Dombi Heruka or Dombipa was one of the eighty-four mahasiddhas and student of Virupa. He is usually depicted riding a tiger and holding a snake.

Mahasiddhas – The Siddhi of perfection

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is a term for someone who embodies and cultivates the “siddhi of perfection”.

Definition of a siddha

A siddha is an individual who, through the practice of sādhanā, attains the realization of siddhis, psychic and spiritual abilities and powers.

Mahasiddhas were practitioners of yoga and tantra, or tantrikas.

Vajrayana traditions & lineages

The Mahasiddhas are the founders of Vajrayana traditions and lineages such as Dzogchen and Mahamudra.

There is a symbiotic relationship between Tantric Buddhist communities and the Buddhist monastic university such as Nalanda which flourished at the same time.

Mahasiddhas in the Vajrayana pantheon

This is a list of influential Mahasiddhas in the Vajrayana pantheon.

Mahasiddha

Mahasiddha is a term for someone who embodies and cultivates the “siddhi of perfection”. A siddha is an individual who, through the practice of sādhanā, attains the realization of siddhis, psychic and spiritual abilities and powers. Mahasiddhas were practitioners of yoga and tantra, or tantrikas. Their historical influence throughout the Indian subcontinent and the Himalayas was vast and they reached mythic proportions as codified in their songs of realization and hagiographies, or namtars, many of which have been preserved in the Tibetan Buddhist canon. The Mahasiddhas are the founders of Vajrayana traditions and lineages such as Dzogchen and Mahamudra.

Nagarjuna

Nāgārjuna is widely considered one of the most important Buddhist philosophers. Along with his disciple Āryadeva, he is considered to be the founder of the Madhyamaka school of Mahāyāna Buddhism. Nāgārjuna is also credited with developing the philosophy of the Prajñāpāramitā sūtras and, in some sources, with having revealed these scriptures in the world, having recovered them from the nāgas. Furthermore, he is traditionally supposed to have written several treatises on rasayana as well as serving a term as the head of Nālandā.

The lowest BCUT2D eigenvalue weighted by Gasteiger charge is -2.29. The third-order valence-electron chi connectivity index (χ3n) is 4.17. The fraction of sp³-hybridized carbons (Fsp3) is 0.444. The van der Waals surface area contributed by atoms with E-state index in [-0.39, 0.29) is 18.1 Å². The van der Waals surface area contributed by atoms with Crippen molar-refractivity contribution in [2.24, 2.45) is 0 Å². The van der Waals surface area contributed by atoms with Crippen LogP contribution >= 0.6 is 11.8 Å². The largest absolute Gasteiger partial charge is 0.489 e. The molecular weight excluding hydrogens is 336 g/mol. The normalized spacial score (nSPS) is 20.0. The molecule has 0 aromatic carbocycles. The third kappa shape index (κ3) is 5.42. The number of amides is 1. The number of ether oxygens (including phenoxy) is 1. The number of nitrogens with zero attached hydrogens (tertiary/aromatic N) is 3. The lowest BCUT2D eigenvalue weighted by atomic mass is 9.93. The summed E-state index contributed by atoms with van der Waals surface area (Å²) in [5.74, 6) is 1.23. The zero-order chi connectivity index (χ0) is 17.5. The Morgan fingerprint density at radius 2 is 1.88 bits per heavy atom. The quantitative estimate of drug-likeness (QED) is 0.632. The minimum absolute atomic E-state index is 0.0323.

Nāgārjuna is widely considered one of the most important Buddhist philosophers. Along with his disciple Āryadeva, he is considered to be the founder of the Madhyamaka school of Mahāyāna Buddhism. Nāgārjuna is also credited with developing the philosophy of the Prajñāpāramitā sūtras and, in some sources, with having revealed these scriptures in the world, having recovered them from the nāgas. Furthermore, he is traditionally supposed to have written several treatises on rasayana as well as serving a term as the head of Nālandā.

Milarepa

Milarepa Thangka

Jetsun was a Tibetan siddha, who was famously known as a murderer when he was a young man, before turning to Buddhism and becoming a highly accomplished Buddhist disciple.

He is generally considered one of Tibet’s most famous yogis and spiritual poets, whose teachings are known among several schools of Tibetan Buddhism.

He was a student of , and a major figure in the history of the Kagyu school of Tibetan Buddhism.

He is also famous for the feat of climbing Mount Kailash.

Naropa

Nāropā was an Indian Buddhist Mahasiddha. He was the disciple of and brother, or some sources say partner and pupil, of Niguma. As an Indian Mahasiddha, ’s instructions inform Vajrayana, particularly his six yogas of Naropa relevant to the completion stage of anuttarayogatantra.

Tilopa

Tilopa (988–1069) was born in either Chativavo (Chittagong), Bengal or Jagora, Bengal in India. He was a tantric practitioner and mahasiddha. He practiced Anuttarayoga Tantra, a set of spiritual practices intended to accelerate the process of attaining Buddhahood. Naropa is considered his main student. At Pashupatinath temple premise, greatest Hindu shrine of Nepal, there are two caves where Tilopa attained Siddhi and initiated his disciple Naropa.

Shantideva

was an 8th-century Indian Buddhist monk and scholar at Nalanda. He was an adherent of the Madhyamaka philosophy of .

Aryadeva